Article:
Trial by Agreement: How Trial Lawyers Hold the Key to Improving Jury Trials in Civil Cases

Article excerpt

I. INTRODUCTION....................................... 431

II. WHY SENSIBLE PRACTICES HAVE FAILED TO TAKE ROOT UNIFORMLY................................................ 437

III. PRACTICES FOR IMPROVING JURY TRIALS............... 441

A. Hard Time Limits................................................................... 441

B. Juror Questions...................................................................... 448

C. Interim Arguments.................................................................. 456

D. Use of Preliminary Substantive Jury Instructions.................. 457

E. Juror Discussion of Evidence Before the Conclusion of Trial...................................................................................................... 459

F. Trial by Agreement........................................................................ 462

IV. CONCLUSION 465

I. INTRODUCTION

For many years, trial lawyers and judges have been decrying attacks on the jury system.1 These attacks have taken many forms and the participants have come from all branches of government and the citizenry. Some of the attacks are quite explicit. Legislatures can eliminate or make more difficult the pursuit of certain claims, such as medical malpractice. This has sometimes been called "tort reform" and dates back several decades,3 but the causes of action affected have not been limited to traditional torts. Courts can make it easier to dismiss claims by (1) heightening pleading requirements prior to discovery, (2) relaxing standards for granting summary judgment prior to a jury trial, and (3) making it impossible for the plaintiff to prevail by precluding expert testimony or refusing to certify class actions. Potential litigants can, by written contract, force future disputes into binding arbitration, where the role of the court is limited, with a few exceptions.5 Potential jurors too have had a hand in "attacks" on the system by refusing to show up for jury service or by aggressively seeking ways to avoid such service.6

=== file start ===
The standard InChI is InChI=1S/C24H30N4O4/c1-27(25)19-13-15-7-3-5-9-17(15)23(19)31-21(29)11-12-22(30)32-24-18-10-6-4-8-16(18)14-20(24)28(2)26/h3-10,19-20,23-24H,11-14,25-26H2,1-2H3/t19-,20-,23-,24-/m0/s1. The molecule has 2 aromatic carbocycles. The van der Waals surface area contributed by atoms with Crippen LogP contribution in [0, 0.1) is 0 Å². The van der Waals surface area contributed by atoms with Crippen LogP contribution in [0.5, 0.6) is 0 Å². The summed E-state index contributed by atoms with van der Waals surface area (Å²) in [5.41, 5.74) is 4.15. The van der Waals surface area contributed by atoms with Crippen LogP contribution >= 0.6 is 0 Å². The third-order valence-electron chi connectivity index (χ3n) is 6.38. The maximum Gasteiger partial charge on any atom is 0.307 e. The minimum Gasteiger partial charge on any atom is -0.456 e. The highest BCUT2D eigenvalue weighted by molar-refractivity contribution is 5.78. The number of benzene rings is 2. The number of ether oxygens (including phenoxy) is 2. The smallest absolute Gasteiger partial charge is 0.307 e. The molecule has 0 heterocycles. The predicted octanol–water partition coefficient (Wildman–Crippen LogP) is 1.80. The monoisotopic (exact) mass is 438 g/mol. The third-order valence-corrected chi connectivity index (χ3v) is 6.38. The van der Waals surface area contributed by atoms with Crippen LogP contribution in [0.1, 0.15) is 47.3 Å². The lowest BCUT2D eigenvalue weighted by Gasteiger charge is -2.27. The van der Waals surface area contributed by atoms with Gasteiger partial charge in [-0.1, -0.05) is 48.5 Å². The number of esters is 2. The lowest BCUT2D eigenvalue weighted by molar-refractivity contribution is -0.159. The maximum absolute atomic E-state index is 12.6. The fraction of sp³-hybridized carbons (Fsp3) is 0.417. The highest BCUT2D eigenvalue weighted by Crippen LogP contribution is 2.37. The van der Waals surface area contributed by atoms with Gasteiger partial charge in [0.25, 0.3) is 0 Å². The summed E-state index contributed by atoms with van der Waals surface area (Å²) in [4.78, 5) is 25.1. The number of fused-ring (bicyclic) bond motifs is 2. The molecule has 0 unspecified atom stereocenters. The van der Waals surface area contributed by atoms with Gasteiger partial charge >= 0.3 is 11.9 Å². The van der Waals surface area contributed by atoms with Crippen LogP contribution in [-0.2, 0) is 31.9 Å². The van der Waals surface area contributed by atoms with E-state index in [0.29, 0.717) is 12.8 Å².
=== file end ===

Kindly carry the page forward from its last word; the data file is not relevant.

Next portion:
Other attacks on the jury system are less explicit but also play a role in what several commentators have called "the vanishing jury trial."7 Judges, who are understandably interested in managing congested dockets in a court system that is often resource-strapped, encourage alternative forms of resolution outside the courtroom, such as mediation.8 In the Old West, the iconic term "hanging judge" was used to describe a judge with a reputation for harsh sentencing.9 Today, trial lawyers may often encounter a "settlement judge"-a judge who is willing to cajole, exhort, or even intimidate the parties into a settlement.10

Lawyers have also played a role in placing the jury system under attack.11 Either because of a lack of experience or a lack of appropriate economic incentives to be efficient, lawyers have driven up the cost of litigation by unnecessary motion practice, unneeded discovery and a failure to seek cost-saving agreements and protocols. These practices all make the ultimate prospect of case resolution by a jury more expensive, more remote in time, and, consequently, less likely to occur.

The inefficiencies practiced by lawyers litigating cases before trial are not made harmless if the case actually makes it in front of a jury. In that event, those same inefficiencies will manifest themselves in an excessive use of exhibits, unnecessarily lengthy deposition testimony, and a bloated interrogation process that, in our experience, leads to the single most repeated comment by jurors after a trial has concluded: "There was too much repetition."12

Though we mourn the near-extinction of the jury trial, we do not address here the broader issue of ever increasing judicial and legislatives efforts to curtail jury trials, or the efforts by a broad segment of corporate America to keep disputes with their customers and employees out of court altogether through the use of boilerplate arbitration clauses. …